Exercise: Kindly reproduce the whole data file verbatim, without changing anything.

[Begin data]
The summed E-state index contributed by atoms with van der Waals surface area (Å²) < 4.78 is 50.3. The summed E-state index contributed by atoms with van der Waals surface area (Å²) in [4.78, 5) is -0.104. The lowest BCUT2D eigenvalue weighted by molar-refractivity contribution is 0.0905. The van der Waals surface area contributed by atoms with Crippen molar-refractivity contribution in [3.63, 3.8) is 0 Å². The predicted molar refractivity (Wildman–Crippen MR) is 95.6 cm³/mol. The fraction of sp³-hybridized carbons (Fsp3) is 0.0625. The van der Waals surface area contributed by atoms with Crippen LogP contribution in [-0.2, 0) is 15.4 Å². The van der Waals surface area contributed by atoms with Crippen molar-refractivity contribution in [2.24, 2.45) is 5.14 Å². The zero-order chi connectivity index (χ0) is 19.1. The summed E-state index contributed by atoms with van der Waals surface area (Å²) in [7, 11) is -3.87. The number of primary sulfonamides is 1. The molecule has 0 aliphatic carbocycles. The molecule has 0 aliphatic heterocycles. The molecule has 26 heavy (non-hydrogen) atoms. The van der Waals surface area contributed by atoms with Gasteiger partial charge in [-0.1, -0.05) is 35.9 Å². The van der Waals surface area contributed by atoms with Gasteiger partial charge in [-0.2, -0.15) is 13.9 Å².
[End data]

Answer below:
The summed E-state index contributed by atoms with van der Waals surface area (Å²) < 4.78 is 50.3. The summed E-state index contributed by atoms with van der Waals surface area (Å²) in [4.78, 5) is -0.104. The lowest BCUT2D eigenvalue weighted by molar-refractivity contribution is 0.0905. The van der Waals surface area contributed by atoms with Crippen molar-refractivity contribution in [3.63, 3.8) is 0 Å². The predicted molar refractivity (Wildman–Crippen MR) is 95.6 cm³/mol. The fraction of sp³-hybridized carbons (Fsp3) is 0.0625. The van der Waals surface area contributed by atoms with Crippen LogP contribution in [-0.2, 0) is 15.4 Å². The van der Waals surface area contributed by atoms with Crippen molar-refractivity contribution in [2.24, 2.45) is 5.14 Å². The zero-order chi connectivity index (χ0) is 19.1. The summed E-state index contributed by atoms with van der Waals surface area (Å²) in [7, 11) is -3.87. The number of primary sulfonamides is 1. The molecule has 0 aliphatic carbocycles. The molecule has 0 aliphatic heterocycles. The molecule has 26 heavy (non-hydrogen) atoms. The van der Waals surface area contributed by atoms with Gasteiger partial charge in [-0.1, -0.05) is 35.9 Å². The van der Waals surface area contributed by atoms with Gasteiger partial charge in [-0.2, -0.15) is 13.9 Å².